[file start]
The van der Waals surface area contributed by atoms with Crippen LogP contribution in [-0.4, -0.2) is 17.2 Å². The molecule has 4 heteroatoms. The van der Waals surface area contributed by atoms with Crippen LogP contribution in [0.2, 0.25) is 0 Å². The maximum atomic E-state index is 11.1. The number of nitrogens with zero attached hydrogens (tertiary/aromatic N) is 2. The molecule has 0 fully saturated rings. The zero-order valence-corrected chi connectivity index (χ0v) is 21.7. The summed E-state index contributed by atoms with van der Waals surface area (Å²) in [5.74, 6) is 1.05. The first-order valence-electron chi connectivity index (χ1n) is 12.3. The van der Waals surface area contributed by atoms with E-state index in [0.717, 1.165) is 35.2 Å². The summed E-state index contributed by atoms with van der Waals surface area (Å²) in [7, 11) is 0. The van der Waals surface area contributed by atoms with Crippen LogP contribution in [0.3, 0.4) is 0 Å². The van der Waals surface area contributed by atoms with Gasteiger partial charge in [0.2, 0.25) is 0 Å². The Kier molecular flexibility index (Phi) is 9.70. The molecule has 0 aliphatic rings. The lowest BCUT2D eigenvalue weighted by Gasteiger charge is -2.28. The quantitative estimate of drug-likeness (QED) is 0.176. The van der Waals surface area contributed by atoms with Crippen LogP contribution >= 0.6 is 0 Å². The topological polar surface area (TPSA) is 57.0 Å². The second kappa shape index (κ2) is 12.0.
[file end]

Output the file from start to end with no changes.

The van der Waals surface area contributed by atoms with Crippen LogP contribution in [-0.4, -0.2) is 17.2 Å². The molecule has 4 heteroatoms. The van der Waals surface area contributed by atoms with Crippen LogP contribution in [0.2, 0.25) is 0 Å². The maximum atomic E-state index is 11.1. The number of nitrogens with zero attached hydrogens (tertiary/aromatic N) is 2. The molecule has 0 fully saturated rings. The zero-order valence-corrected chi connectivity index (χ0v) is 21.7. The summed E-state index contributed by atoms with van der Waals surface area (Å²) in [5.74, 6) is 1.05. The first-order valence-electron chi connectivity index (χ1n) is 12.3. The van der Waals surface area contributed by atoms with E-state index in [0.717, 1.165) is 35.2 Å². The summed E-state index contributed by atoms with van der Waals surface area (Å²) in [7, 11) is 0. The van der Waals surface area contributed by atoms with Crippen LogP contribution in [0.3, 0.4) is 0 Å². The van der Waals surface area contributed by atoms with Gasteiger partial charge in [0.2, 0.25) is 0 Å². The Kier molecular flexibility index (Phi) is 9.70. The molecule has 0 aliphatic rings. The lowest BCUT2D eigenvalue weighted by Gasteiger charge is -2.28. The quantitative estimate of drug-likeness (QED) is 0.176. The van der Waals surface area contributed by atoms with Crippen LogP contribution >= 0.6 is 0 Å². The topological polar surface area (TPSA) is 57.0 Å². The second kappa shape index (κ2) is 12.0.